I've been marveling in recent months at the ways in which Republican lawmakers and candidates seem to actively dislike -- on a personal level -- those who've lost their jobs in the recession. It's kind of odd, given that the unemployed don't seem to have done anything to offend the GOP and earn the party's disdain.
In the latest example, we see Pennsylvania Attorney General Tom Corbett (R), the frontrunner in this year's gubernatorial race, arguing publicly that jobless workers in his state are choosing not to work, preferring to live on meager unemployment aid.
Republican gubernatorial candidate Tom Corbett on Friday accused some jobless Pennsylvanians of choosing to collect unemployment checks rather than going back to work, prompting swift criticism from his Democratic opponent and one of the state's top labor leaders.
"The jobs are there. But if we keep extending unemployment, people are just going to sit there," Corbett told Harrisburg radio station WITF at a campaign stop in Elizabethtown. "I've literally had construction companies tell me, 'I can't get people to come back to work until . . . they say, "I'll come back to work when unemployment runs out." ' "
I obviously can't speak with confidence about what some guy told some other guy who in turn told Corbett. But the general argument is getting quite tiresome.
"The jobs are there"? No, they're really not. Nationwide, there are five applicants for every one opening, which is a terribly painful ratio. Pennsylvania's unemployment rate is currently at a 26-year high.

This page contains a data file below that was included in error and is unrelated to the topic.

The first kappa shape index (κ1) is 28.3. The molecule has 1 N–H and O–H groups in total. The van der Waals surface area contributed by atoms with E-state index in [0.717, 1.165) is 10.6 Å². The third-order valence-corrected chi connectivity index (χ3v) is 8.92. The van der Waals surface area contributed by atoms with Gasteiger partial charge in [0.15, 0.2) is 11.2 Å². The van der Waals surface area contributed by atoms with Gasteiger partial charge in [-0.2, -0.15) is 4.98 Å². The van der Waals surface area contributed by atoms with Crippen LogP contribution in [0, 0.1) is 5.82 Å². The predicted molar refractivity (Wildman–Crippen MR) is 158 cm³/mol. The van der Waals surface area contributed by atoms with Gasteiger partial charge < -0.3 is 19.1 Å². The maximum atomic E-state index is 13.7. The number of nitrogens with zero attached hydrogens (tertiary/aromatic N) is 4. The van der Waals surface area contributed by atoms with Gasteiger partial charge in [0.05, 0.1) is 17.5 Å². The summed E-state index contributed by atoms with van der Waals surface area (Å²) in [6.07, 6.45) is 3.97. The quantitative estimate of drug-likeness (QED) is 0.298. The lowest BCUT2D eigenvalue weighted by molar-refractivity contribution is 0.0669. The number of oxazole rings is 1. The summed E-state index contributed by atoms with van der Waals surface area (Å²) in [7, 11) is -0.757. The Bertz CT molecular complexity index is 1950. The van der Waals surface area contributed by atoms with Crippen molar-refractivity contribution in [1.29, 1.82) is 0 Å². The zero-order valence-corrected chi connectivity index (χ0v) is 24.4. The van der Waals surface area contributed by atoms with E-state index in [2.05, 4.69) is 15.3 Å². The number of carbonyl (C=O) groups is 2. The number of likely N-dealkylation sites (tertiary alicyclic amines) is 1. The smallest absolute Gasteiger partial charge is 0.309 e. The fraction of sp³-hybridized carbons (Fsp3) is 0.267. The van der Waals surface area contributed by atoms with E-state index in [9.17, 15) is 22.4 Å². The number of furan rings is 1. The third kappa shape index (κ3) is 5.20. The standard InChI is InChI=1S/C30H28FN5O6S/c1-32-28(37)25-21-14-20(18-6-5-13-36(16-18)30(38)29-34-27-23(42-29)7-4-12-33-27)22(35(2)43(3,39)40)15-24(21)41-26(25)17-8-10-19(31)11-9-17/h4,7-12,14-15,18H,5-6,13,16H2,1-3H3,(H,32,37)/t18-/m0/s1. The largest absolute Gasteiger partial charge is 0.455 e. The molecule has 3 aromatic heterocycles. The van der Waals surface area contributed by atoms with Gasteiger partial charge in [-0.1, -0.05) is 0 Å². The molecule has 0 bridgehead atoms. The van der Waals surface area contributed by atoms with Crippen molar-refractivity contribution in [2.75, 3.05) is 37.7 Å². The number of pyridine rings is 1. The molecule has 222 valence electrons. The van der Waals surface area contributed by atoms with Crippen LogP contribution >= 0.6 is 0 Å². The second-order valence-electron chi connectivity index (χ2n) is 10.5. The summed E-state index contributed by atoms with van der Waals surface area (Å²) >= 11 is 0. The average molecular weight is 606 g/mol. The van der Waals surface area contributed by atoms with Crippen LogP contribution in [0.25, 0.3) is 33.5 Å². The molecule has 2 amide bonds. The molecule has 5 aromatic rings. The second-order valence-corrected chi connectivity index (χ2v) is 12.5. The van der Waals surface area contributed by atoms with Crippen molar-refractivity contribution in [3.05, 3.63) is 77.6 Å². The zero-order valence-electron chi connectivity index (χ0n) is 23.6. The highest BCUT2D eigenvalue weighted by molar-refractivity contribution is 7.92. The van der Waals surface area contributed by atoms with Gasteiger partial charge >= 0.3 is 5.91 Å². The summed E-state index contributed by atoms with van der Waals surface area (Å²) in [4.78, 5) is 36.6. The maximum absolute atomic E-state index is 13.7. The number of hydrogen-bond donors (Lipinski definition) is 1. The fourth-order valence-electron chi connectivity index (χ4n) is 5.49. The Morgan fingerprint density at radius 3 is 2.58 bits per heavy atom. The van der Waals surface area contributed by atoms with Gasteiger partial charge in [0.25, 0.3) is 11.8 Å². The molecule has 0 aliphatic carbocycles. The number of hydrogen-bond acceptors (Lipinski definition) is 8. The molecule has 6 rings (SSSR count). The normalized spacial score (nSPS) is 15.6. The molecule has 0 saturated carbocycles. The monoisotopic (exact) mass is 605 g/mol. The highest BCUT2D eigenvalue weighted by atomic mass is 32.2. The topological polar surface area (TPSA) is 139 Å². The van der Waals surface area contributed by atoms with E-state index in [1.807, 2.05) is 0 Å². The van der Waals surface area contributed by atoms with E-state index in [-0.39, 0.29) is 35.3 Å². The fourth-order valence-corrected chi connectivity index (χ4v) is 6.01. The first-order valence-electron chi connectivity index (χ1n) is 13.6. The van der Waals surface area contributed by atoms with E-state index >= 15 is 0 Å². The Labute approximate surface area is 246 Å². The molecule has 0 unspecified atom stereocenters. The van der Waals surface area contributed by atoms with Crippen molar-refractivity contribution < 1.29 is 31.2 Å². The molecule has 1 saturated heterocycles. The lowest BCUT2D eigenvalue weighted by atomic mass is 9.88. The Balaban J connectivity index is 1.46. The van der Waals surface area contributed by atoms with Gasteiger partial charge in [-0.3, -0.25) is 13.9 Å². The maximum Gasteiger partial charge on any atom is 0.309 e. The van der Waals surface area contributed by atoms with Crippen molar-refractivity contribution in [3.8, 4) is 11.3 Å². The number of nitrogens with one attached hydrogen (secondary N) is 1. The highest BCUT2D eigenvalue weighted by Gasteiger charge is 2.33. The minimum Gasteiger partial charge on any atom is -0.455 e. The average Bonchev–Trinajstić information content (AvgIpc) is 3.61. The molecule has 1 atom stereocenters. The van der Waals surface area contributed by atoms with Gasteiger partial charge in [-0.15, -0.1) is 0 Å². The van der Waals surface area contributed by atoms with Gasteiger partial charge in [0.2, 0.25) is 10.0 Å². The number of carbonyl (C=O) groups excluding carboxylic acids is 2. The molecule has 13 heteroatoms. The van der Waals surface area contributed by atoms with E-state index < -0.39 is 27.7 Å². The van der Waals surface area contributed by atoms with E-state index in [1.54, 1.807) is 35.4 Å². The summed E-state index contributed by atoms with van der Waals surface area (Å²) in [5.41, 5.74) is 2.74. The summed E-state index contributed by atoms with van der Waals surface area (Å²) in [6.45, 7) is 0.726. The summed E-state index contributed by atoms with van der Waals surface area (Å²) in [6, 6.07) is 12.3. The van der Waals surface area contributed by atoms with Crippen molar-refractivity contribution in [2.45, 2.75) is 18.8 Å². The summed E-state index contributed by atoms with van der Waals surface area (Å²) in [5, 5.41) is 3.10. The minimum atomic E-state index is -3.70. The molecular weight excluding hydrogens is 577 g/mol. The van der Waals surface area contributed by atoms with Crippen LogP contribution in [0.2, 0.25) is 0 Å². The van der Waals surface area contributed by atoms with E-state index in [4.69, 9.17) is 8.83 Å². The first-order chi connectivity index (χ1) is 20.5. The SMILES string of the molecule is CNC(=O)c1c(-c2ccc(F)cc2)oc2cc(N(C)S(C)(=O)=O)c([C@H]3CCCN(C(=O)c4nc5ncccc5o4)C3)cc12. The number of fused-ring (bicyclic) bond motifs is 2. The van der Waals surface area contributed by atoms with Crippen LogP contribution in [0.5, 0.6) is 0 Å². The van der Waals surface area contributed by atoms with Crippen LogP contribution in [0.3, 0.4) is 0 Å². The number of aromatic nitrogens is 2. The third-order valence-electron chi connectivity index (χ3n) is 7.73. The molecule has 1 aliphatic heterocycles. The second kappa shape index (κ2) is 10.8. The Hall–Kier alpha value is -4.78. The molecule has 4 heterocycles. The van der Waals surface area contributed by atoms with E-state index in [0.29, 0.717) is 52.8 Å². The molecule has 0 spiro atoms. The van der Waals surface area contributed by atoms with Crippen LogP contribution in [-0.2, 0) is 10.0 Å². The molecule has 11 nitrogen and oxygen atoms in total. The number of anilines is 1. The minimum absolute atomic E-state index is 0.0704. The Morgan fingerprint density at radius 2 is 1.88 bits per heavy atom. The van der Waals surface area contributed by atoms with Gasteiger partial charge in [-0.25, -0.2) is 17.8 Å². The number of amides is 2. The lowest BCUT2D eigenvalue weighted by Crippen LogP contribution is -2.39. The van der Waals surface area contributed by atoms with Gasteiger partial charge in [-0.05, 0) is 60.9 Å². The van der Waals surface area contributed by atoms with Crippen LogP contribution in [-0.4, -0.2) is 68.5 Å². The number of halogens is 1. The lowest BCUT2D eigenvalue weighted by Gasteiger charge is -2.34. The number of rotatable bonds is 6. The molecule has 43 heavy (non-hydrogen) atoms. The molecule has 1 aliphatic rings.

Corbett not only seems confused about economic conditions, but his animosity about the jobless' attitudes is awful. Yes, I can appreciate the fact that an unemployed worker who's exhausted his/her benefits will be more desperate to take any job than an unemployed worker who's still receiving public aid. But this dynamic matters a whole lot more when there are plenty of job opportunities for those who want them. That's just not the current reality.
by Mark Schaver
Legislative redistricting should be more open, two Brookings Institution fellows argued in a column in The Washington Post last week.
Politicians often use redistricting as an opportunity to cut unfavorable constituents and potential challengers out of their districts. Barack Obama, for example, learned the rough and tumble of redistricting politics when Rep. Bobby Rush (D-Ill.) carved Obama's Chicago home out of Rush's congressional district after losing a 2000 primary challenge to Obama, then a state senator.